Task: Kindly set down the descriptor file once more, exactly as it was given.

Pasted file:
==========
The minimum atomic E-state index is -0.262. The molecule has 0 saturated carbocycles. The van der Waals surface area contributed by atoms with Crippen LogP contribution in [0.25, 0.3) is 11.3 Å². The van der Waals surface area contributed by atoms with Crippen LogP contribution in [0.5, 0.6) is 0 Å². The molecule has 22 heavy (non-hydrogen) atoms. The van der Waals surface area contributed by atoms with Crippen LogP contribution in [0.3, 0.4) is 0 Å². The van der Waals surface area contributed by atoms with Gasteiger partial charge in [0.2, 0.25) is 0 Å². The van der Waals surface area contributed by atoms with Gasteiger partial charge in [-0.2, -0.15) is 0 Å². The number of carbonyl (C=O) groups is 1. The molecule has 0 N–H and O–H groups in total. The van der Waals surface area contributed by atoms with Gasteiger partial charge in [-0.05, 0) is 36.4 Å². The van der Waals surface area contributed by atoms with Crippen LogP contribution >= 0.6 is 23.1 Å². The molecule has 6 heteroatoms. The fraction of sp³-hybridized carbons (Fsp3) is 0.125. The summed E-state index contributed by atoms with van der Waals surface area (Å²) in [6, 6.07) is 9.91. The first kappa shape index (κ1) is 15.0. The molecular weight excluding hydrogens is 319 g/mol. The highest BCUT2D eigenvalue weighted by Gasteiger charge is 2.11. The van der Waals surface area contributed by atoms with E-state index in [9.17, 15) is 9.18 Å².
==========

The minimum atomic E-state index is -0.262. The molecule has 0 saturated carbocycles. The van der Waals surface area contributed by atoms with Crippen LogP contribution in [0.25, 0.3) is 11.3 Å². The van der Waals surface area contributed by atoms with Crippen LogP contribution in [0.5, 0.6) is 0 Å². The molecule has 22 heavy (non-hydrogen) atoms. The van der Waals surface area contributed by atoms with Crippen LogP contribution in [0.3, 0.4) is 0 Å². The van der Waals surface area contributed by atoms with Gasteiger partial charge in [0.2, 0.25) is 0 Å². The van der Waals surface area contributed by atoms with Gasteiger partial charge in [-0.2, -0.15) is 0 Å². The number of carbonyl (C=O) groups is 1. The molecule has 0 N–H and O–H groups in total. The van der Waals surface area contributed by atoms with Gasteiger partial charge in [-0.05, 0) is 36.4 Å². The van der Waals surface area contributed by atoms with Crippen LogP contribution >= 0.6 is 23.1 Å². The molecule has 6 heteroatoms. The fraction of sp³-hybridized carbons (Fsp3) is 0.125. The summed E-state index contributed by atoms with van der Waals surface area (Å²) in [6, 6.07) is 9.91. The first kappa shape index (κ1) is 15.0. The molecular weight excluding hydrogens is 319 g/mol. The highest BCUT2D eigenvalue weighted by Gasteiger charge is 2.11. The van der Waals surface area contributed by atoms with E-state index in [9.17, 15) is 9.18 Å².